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GI Setup

You will need to download the community edition of the GI toolkit ( as a pre-requisite. This will provide both the run time support for our application's client pages and a browser based development IDE.

JSX directories

"JSX" is GI's arbitrary namespace convention. It stands for JavaScript and XML, the key technologies GI uses. You'll see it used throughout GI solutions.

To get GI optimally set up, put GI's JSX and JSXAPPS directories at the root of the Webapp directory. The JSX directory is a simple copy and paste of the /TIBCO/gi/3.1/JSX directory. The JSXAPPS directory contains a single subdirectory with your application in it. This directory convention is a requirement of GI.

For additional productivity during development, you may wish to copy the GI Builder directory into the Webapp directory. Simply copy the doc, GI_Builder directories and GI_Builder.html from /TIBCO/gi/3.1 to the root of your Webapp directory. You will not want to deploy the GI Builder assets to your production Webserver. However, having them in this location allows you to edit GI artifacts in place without a constant copy and merge cycle from the TIBCO installation directories to your workspace.

Your directory structure should look like this:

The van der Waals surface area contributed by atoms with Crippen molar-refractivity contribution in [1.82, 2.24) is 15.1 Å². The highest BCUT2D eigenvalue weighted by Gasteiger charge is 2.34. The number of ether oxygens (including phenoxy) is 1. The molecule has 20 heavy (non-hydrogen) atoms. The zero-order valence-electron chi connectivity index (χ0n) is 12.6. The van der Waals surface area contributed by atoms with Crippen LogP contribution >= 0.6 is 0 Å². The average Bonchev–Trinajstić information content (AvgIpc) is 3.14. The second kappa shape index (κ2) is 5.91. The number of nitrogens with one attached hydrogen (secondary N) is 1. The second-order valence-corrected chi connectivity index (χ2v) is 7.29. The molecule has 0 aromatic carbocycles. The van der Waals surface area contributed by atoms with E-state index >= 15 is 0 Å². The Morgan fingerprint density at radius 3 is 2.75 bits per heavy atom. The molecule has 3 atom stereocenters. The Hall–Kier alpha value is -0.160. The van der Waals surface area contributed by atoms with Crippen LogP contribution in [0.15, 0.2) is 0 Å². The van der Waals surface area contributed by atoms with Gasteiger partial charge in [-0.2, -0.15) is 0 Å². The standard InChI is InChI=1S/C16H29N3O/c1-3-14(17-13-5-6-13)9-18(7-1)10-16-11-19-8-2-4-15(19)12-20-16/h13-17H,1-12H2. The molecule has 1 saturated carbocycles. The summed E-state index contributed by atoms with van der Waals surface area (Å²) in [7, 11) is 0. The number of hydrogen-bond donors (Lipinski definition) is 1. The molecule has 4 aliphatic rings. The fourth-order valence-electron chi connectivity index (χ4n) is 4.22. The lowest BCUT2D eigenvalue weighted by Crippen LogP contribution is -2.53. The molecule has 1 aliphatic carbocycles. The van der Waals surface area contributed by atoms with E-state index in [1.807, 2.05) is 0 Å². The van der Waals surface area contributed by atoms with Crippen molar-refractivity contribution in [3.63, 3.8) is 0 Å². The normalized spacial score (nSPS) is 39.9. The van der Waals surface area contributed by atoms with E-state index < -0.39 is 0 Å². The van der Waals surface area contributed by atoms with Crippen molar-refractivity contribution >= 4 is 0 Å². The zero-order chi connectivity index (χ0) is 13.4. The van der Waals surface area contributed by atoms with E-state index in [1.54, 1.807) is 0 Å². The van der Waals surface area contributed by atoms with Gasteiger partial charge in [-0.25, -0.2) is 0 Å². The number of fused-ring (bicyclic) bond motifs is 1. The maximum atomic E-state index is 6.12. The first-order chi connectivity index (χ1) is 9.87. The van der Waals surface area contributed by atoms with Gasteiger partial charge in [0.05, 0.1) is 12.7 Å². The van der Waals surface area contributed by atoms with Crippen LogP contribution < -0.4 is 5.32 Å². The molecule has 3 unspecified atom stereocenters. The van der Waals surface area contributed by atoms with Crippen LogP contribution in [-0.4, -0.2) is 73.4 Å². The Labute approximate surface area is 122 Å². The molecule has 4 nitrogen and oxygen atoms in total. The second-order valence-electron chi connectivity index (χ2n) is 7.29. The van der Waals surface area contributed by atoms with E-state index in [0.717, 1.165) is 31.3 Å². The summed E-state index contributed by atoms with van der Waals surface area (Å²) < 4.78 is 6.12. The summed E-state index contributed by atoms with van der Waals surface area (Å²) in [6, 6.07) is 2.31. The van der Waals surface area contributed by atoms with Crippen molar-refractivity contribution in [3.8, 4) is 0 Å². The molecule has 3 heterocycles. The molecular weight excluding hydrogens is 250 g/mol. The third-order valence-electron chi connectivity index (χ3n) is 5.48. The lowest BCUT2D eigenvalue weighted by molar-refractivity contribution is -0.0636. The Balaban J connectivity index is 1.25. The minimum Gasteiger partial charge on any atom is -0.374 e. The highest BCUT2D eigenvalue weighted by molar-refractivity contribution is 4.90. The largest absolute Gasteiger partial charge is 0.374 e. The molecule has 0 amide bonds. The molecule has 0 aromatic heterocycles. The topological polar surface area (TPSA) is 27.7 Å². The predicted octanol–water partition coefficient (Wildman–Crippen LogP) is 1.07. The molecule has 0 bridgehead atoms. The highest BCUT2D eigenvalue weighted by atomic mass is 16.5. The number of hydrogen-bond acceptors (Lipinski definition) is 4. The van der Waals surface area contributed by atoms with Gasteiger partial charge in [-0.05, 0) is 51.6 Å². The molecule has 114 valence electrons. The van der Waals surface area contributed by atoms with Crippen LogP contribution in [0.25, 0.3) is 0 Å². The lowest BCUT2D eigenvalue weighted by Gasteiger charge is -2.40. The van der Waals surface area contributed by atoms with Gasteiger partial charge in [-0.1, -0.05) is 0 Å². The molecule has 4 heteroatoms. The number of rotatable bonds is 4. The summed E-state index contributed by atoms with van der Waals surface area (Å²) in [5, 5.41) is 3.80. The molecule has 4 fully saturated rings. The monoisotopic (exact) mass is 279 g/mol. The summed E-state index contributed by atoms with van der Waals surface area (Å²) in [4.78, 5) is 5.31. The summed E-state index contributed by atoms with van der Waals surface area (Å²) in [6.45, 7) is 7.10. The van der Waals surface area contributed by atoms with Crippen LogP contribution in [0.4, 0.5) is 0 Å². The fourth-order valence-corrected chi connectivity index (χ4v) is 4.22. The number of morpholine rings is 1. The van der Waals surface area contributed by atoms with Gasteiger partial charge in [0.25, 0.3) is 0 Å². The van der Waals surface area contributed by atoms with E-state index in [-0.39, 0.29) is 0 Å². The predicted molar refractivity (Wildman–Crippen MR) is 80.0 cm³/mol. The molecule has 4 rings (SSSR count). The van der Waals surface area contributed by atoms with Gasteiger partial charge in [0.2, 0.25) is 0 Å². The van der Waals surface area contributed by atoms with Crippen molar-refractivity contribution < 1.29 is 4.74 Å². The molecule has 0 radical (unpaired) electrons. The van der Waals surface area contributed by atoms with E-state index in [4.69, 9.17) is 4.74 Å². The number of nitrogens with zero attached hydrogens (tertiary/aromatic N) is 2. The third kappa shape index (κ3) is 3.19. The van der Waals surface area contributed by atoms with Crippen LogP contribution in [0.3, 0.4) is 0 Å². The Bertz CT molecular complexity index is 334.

GI Development

Ajax UI Design Requirements

Our first step in design is to sketch out our UI design. We start from the existing legacy JSP pages as a starting point. Since a major goal of Ajax is to provide multiple views without refreshing the entire page, we need to select a motif or theme to convey this to the user. A fairly conservative choice is a tabbed pane displayed in a standard header/body/footer layout. The table of prices we would like displayed in a sortable list. One additional requirement is to display a manageable, friendly error details tab.






GI user application architecture

Below is simplified hybrid diagram of our client application (showing only the classes, methods and properties we interact with). It is important to note that most of the files below are generated from GI Builder. The output of GI Builder is mostly XML models of GUI definitions and client-server communication processes. These models, served as .xml files from any HTTP server, are interpreted at runtime by the GI Framework so as to generate instances of GI JavaScript class objects on the client. Thus the developer's job is mainly concentrated on visually assembling GUI components then linking and orchestrating the services. One does get into JavaScript programming using the JavaScript APIs to the GI class objects for purposes of implementing client-side behaviors and interaction logic. Value adds on the client include parsing the Spring exception message and marshalling form attributes.

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Message Properties / JSS